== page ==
Greg McLean’s The Belko Experiment is an entry in an under-nourished, greatly relevant subgenre of horror: the white-collar splatter film, which critiques the moral relativity that’s inoculated within a corporate culture’s pretense of benevolence. The corporations that are taking over our world might provide relaxation zones and faux-boutique coffee to their employees, but there’s a sinister subtext to these offerings: Do what we say with a smile, as someone who ruptures our environment of chirpy platitudes might not be a team player. Underneath these banal atmospheres is a purposefully distancing, dehumanizing social mechanism that encourages one to meet their quotas without giving thought to the significance of their tasks.
Office Space ruthlessly parodied this ideological laundering, revealing itself to be a horror film in comedy’s clothing. The Belko Experiment attempts a similar cross-pollination of genres, suggesting Mike Judge’s film and the U.S. version of The Office, only with the horror element foregrounded. John C. McGinley tellingly appears as Wendell, a clueless corporate automaton who’s a more openly venal cousin of the character he played in Office Space. Mike (John Gallagher Jr.) and Leandra (Adria Arjona) are roughly equivalent to The Office’s Jim and Pam, as Mike wins Leandra over with his mischievous amiability, offering a theoretically appealing respite from the robotic natures of the surrounding goofballs and yes-men. Barry (Tony Goldwyn) is the boss, an obviously mercenary snake who dresses his selfishness up in doublespeak about “the good of the team,” while a variety of supporting characters serve to furnish the various stereotypes that are often required of this sort of narrative (wacky gay guy, stoner, quietly desperate old maid, and so on).
These characters work for Belko, an ominously secure American satellite office in Colombia that’s said to vaguely serve a nonprofit purpose, which is one of the wittiest touches in James Gunn’s screenplay. Ominous gestures tease the audience to anticipate when The Belko Experiment will decisively shift from an office comedy into a bloodbath that actualizes the latent hostility pervading the setting. Certain workers are sent home for mysterious reasons, and armed security guards frisk employees with a heightened element of suspicion and portentousness. Then, sheets of impenetrable metal descend over the Belko building, transforming it into a giant cage. A voice on an intercom informs the employees that they’re to murder 30 of their co-workers in the next two hours, or 60 will be killed by detonating a sensor that was implanted in everyone’s head upon their hiring—a device borrowed from John Carpenter’s Escape from New York that’s also resonant in this context.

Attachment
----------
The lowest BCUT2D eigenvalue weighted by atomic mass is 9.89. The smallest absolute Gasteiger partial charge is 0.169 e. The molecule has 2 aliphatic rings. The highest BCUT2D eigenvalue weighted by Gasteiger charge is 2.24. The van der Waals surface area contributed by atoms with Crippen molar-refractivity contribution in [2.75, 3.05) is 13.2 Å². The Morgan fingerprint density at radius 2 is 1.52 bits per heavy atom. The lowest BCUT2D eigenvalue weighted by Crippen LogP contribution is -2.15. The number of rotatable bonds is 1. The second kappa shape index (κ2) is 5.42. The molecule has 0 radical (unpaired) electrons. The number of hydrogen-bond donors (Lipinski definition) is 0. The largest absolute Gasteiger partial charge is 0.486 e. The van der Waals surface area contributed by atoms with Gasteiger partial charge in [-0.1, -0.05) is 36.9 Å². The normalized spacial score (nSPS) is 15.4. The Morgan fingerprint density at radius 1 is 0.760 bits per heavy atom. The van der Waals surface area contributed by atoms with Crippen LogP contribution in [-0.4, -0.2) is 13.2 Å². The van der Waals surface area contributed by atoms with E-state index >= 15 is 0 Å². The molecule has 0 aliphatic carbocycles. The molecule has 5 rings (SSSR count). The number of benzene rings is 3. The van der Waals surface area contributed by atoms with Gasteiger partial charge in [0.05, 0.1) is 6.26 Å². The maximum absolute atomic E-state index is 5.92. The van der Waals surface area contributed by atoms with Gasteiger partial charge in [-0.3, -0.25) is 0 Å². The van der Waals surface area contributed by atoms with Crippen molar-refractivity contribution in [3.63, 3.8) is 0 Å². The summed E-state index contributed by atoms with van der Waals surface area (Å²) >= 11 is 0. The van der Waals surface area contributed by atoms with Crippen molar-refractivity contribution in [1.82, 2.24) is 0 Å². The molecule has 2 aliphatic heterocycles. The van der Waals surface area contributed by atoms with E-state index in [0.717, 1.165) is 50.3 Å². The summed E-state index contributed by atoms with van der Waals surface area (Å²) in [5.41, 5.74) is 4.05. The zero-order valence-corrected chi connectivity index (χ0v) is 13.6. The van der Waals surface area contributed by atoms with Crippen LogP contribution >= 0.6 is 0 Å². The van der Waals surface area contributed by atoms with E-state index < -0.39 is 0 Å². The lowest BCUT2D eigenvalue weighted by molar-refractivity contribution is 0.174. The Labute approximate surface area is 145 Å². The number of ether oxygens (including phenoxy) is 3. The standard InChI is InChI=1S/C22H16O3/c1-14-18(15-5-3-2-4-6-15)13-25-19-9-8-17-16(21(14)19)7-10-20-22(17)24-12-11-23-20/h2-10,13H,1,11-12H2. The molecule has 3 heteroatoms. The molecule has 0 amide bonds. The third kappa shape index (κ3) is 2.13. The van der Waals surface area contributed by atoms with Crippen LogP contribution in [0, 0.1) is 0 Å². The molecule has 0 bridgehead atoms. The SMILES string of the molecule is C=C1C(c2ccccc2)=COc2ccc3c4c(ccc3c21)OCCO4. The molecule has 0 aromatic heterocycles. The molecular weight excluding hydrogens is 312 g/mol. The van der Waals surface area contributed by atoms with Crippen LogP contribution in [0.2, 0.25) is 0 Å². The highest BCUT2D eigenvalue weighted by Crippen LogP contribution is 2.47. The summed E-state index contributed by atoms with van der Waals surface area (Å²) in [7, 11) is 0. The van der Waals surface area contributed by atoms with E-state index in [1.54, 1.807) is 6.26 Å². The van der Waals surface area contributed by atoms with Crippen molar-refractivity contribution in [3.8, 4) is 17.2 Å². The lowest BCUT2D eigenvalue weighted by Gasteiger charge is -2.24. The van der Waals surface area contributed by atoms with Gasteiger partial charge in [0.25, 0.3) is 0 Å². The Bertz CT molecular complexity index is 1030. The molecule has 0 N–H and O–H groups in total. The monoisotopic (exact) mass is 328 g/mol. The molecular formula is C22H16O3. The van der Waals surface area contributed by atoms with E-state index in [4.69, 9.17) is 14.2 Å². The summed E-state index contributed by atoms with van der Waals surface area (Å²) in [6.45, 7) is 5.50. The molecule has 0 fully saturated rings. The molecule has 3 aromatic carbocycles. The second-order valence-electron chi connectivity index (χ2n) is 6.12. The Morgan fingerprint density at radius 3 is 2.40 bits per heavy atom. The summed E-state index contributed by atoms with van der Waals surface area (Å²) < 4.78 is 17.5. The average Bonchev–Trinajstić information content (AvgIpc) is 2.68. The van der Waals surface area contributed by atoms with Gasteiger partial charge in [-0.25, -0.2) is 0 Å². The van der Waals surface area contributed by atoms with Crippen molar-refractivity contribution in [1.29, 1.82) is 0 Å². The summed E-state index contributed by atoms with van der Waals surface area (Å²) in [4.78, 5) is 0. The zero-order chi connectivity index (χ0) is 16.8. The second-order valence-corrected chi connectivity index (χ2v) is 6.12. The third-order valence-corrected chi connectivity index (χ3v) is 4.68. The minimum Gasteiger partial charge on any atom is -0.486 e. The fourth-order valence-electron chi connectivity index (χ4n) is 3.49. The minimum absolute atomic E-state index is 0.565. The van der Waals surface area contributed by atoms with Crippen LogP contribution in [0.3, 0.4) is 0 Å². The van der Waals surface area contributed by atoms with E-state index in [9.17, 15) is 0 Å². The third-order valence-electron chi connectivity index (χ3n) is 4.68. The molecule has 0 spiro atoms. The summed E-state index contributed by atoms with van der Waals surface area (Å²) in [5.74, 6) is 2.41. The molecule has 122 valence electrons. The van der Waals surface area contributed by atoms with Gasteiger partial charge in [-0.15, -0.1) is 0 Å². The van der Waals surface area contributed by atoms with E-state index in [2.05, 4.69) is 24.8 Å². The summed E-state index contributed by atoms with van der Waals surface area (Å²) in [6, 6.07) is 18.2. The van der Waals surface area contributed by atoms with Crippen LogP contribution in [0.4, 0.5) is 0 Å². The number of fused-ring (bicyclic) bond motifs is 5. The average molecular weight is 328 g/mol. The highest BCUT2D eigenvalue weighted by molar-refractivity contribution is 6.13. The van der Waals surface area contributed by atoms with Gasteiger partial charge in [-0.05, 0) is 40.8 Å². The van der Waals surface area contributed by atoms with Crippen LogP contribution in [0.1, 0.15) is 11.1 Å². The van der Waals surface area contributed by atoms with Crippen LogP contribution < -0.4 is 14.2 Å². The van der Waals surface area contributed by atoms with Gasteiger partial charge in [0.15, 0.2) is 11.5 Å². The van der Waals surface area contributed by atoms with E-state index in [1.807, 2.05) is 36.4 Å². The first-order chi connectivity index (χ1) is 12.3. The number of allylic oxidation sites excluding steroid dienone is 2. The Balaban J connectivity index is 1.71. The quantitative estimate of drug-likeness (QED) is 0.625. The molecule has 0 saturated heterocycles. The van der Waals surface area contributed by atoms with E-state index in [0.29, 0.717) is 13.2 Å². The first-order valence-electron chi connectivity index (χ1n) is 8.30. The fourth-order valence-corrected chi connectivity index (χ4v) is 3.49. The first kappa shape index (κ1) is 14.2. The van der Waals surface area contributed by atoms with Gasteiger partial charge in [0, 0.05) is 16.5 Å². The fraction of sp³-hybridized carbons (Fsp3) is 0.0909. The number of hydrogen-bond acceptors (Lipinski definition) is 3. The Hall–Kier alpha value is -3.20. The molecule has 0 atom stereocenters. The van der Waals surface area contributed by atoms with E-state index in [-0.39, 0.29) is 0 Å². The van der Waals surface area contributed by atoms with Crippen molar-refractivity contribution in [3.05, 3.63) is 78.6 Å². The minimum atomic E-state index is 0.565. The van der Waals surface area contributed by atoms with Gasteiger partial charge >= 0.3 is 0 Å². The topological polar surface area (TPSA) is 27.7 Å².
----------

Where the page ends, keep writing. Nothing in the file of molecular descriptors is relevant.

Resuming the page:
There’s a potentially great satiric joke inherent in this premise: the notion that corporate conditioning, ideal at coercing people into performing tasks that have nominal actual relevance to their lives, would grant one the necessarily detached pretense for murder. As genocide and projects like the Stanford Prison Experiment teach us, a rational human being can commit any atrocity in the name of authority. The disappointment of The Belko Experiment, then, is that it shifts so abruptly into horror-film terrain that it fails to examine the way this office has brainwashed these characters. The film doesn’t adequately establish this murder spree as a kind of enhanced team-building activity.
Gunn particularly misses a ripe target: our culture’s obsession with euphemism, which renders torture “enhanced interrogation” and lies “alternative facts,” or, in the corporate world, turns temps into “contract workers” and unpaid overtime into discussions of “bandwidth.” Gunn and McLean fence the sparse corporate jokes off from the violence, creating a flat good/evil dichotomy that flatters the audience, often suggesting that only management and the already-awful guys could bring themselves to kill.
The violence is startlingly staged, however, distinguishing The Belko Experiment from smug meta horror films such as Drew Goddard’s similarly themed The Cabin in the Woods. McLean has a talent for elucidating how a sense of place affects psyche, and he bathes The Belko Experiment in gray sheens that attest to the dispiriting blah-ness of corporate office culture. This neutral palette exacerbates the perversity of the bloodletting, which the filmmaker often stages dead-center in the frame, effectively rubbing the audience’s nose in carnage that erupts with disconcerting suddenness.
But these jolts serve a cold, impersonal purpose, as the characters in The Belko Experiment are stock types without enough satirical texture to fulfill their function in the narrative; in other words, we don’t care whether they live or die. (The climax, a brutal fight bluntly linking PowerPoint presentations to homicide, is too little comic impudence offered too late in the game.) One misses the ironic beauty of Wolf Creek, which suggested that its murders were unmooring violations of illusory sanctity, implying that McLean was a major filmmaker. Since then, McLean has become too comfortable with erecting cinematic shooting galleries that emphasize sound over fury.